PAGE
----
Layoffs are about Economics Not Revenge

A number of companies are threatening job layoffs. Applebee’s restaurants and Papa John’s Pizza Company are coming under liberal public pressure by calls of a boycott. The boycott advocates are assuming that the layoffs are about “revenge” because President Obama won reelection. Let’s say it is revenge. Isn’t that what Obama said elections were about?

In reality, it’s not about revenge; it’s about economics, something liberals do not understand or believe they can overcome by the force of their liberal will. When companies are taxed or forced to comply with draconian healthcare regulations, something’s got to give.

Liberals will say, “Just raise prices.” Easier said than done. People make purchasing decisions based on price. Eating out is a luxury for many people. If prices go up, a percentage of people will cut down on eating out. This will mean layoffs.

Those boycotting will also bring about layoffs since business at these companies will slow. The very thing the boycotters want to avoid – layoffs – they will cause – layoffs.

The way to increase job creation is to lower taxes, cut government spending, and get government off the backs of business.

Consider the luxury boat business. When Congress wanted to raise some money, it decided it would go after rich people who could afford a luxury item like high-priced boats. If the rich have a price threshold, then poor people and the middle class also have a price threshold on lower priced items.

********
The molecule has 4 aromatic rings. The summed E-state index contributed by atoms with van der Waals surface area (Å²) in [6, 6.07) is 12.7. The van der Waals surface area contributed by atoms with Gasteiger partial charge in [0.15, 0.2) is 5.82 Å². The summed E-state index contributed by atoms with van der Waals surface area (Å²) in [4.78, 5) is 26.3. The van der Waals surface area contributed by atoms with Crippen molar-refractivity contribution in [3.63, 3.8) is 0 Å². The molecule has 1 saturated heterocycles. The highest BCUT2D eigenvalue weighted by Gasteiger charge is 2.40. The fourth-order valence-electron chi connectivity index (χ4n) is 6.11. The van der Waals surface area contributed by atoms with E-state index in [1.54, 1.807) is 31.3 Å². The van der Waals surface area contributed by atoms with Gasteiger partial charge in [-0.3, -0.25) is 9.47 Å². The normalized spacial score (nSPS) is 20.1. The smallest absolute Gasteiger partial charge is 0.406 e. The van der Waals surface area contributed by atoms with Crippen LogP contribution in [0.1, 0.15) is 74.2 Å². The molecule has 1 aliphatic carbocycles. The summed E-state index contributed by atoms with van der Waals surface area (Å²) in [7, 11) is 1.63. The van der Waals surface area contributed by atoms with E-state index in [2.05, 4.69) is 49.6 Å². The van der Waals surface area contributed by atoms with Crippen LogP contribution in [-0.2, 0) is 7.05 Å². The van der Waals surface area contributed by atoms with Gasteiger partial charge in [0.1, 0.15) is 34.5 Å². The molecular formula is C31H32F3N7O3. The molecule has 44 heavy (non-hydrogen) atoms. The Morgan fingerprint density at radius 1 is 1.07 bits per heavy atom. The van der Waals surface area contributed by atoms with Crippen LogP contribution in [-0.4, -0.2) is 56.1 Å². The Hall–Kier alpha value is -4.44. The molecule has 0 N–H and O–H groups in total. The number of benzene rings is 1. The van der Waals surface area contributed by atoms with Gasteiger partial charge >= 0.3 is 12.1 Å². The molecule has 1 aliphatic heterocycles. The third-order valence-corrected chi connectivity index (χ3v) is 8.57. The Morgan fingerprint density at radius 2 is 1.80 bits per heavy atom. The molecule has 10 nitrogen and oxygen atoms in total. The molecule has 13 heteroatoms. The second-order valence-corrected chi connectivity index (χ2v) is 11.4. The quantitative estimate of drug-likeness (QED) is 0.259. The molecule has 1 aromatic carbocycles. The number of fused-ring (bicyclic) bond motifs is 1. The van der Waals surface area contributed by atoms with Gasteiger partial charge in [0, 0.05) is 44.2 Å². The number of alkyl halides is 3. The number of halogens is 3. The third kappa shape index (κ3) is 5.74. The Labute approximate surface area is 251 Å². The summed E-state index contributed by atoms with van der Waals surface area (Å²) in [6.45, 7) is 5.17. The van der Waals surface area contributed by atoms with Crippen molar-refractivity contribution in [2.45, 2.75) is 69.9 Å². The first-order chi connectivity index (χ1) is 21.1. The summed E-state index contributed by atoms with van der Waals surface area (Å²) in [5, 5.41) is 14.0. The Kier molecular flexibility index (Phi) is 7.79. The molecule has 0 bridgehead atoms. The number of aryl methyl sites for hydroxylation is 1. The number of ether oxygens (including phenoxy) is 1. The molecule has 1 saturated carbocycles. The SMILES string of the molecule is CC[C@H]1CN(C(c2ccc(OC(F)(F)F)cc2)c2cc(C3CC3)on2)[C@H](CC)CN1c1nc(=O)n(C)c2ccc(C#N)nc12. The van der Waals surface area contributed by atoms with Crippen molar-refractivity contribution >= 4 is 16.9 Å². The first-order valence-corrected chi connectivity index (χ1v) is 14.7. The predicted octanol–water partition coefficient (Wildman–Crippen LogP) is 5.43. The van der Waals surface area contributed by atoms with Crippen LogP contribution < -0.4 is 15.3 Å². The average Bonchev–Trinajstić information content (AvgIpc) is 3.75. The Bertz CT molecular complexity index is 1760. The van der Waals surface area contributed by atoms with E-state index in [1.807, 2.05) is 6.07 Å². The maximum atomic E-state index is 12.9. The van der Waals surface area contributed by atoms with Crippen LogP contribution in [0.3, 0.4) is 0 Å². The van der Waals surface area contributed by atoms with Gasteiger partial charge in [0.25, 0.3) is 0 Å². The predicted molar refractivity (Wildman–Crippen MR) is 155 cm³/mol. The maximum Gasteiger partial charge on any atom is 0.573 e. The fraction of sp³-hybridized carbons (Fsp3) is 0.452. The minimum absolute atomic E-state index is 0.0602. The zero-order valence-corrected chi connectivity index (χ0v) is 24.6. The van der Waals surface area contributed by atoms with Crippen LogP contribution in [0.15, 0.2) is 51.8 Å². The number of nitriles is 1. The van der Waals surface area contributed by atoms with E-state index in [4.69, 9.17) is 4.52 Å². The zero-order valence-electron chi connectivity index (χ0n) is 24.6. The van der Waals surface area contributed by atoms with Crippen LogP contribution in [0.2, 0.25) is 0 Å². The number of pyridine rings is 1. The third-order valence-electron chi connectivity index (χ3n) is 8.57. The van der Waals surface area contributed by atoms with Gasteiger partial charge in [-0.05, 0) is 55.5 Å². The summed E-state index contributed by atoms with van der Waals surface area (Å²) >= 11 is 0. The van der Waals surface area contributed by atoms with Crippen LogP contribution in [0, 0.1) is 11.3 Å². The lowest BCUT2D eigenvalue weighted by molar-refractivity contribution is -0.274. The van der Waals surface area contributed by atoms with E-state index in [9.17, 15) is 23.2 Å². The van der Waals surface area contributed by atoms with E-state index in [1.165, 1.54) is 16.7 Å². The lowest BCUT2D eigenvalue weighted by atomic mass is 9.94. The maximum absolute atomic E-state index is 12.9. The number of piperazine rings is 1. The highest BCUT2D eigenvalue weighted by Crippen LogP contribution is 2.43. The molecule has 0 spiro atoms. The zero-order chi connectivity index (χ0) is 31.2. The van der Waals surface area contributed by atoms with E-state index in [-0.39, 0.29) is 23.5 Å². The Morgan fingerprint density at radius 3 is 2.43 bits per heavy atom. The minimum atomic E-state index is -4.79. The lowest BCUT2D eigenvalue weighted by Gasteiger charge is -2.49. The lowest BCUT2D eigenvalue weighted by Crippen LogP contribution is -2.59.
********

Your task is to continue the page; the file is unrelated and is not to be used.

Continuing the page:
Congress believed it could painlessly raise taxes and help the middle class by applying a 10 percent luxury tax on yachts priced at more than $100,000 and on private planes that cost more than $250,000. The 10 percent tax applied to the amount of the cost above $100,000, so that a boat selling for $300,000 carried a $20,000 luxury tax in addition to any state or local sales tax. Keep in mind that these luxury items were purchased with after tax income. Even rich people will say no to a purchase when the cost exceeds a certain price threshold, a threshold that cannot be determined by bureaucrats and congressmen.

Congress believed that rich people who can afford the 10 percent tax would be helping the average tax payer and pay down the debt (which never happens). But it didn’t work the way Congress had hoped. The boating business was hit hard with numerous layoffs and bankruptcies. The people who could afford to purchase high-ticket items kept their money, bought something else, or invested it while “Overall employment in the industry, including the makers of smaller, less-expensive boats, . . . dropped to 400,000, from 600,000 in 1988.” ((Agis Salpukas, “Tax Plan Lifts the Yacht Business,” The New York Times (February 7, 1992), C1.))

In their rush to fix something, Congress created innumerable other problems. In the end, the people the new tax legislation was designed to help ended up being hurt.

Who was hurt most by the tax? The people who built the boats since many of them had to be laid off when boat sales dropped.

As they say, you can’t fix stupid and liberals are economically stupid or they are economically malicious. They don’t really care about the economy. They are mostly concerned about the elusive elixir called “equality” of outcome.

President Obama calls this “the rich paying their fair share,” as if they don’t already pay the majority of taxes.

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